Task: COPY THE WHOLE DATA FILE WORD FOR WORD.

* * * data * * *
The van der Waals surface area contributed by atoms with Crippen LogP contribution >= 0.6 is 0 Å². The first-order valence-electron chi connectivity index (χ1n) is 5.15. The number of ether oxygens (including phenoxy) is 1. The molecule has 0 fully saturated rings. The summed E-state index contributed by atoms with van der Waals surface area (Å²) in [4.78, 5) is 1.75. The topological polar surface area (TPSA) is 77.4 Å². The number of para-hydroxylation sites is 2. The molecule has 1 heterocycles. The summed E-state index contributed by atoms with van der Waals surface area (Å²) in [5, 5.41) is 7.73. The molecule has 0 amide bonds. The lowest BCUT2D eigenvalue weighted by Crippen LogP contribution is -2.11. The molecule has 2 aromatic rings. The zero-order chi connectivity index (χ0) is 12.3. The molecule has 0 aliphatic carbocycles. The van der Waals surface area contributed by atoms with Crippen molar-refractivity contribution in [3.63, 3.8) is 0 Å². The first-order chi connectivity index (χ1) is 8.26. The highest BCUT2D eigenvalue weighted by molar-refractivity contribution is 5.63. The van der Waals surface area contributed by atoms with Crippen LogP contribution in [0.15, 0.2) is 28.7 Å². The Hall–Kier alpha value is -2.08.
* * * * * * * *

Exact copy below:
The van der Waals surface area contributed by atoms with Crippen LogP contribution >= 0.6 is 0 Å². The first-order valence-electron chi connectivity index (χ1n) is 5.15. The number of ether oxygens (including phenoxy) is 1. The molecule has 0 fully saturated rings. The summed E-state index contributed by atoms with van der Waals surface area (Å²) in [4.78, 5) is 1.75. The topological polar surface area (TPSA) is 77.4 Å². The number of para-hydroxylation sites is 2. The molecule has 1 heterocycles. The summed E-state index contributed by atoms with van der Waals surface area (Å²) in [5, 5.41) is 7.73. The molecule has 0 amide bonds. The lowest BCUT2D eigenvalue weighted by Crippen LogP contribution is -2.11. The molecule has 2 aromatic rings. The zero-order chi connectivity index (χ0) is 12.3. The molecule has 0 aliphatic carbocycles. The van der Waals surface area contributed by atoms with Crippen molar-refractivity contribution in [3.63, 3.8) is 0 Å². The first-order chi connectivity index (χ1) is 8.26. The highest BCUT2D eigenvalue weighted by molar-refractivity contribution is 5.63. The van der Waals surface area contributed by atoms with Crippen LogP contribution in [0.15, 0.2) is 28.7 Å². The Hall–Kier alpha value is -2.08.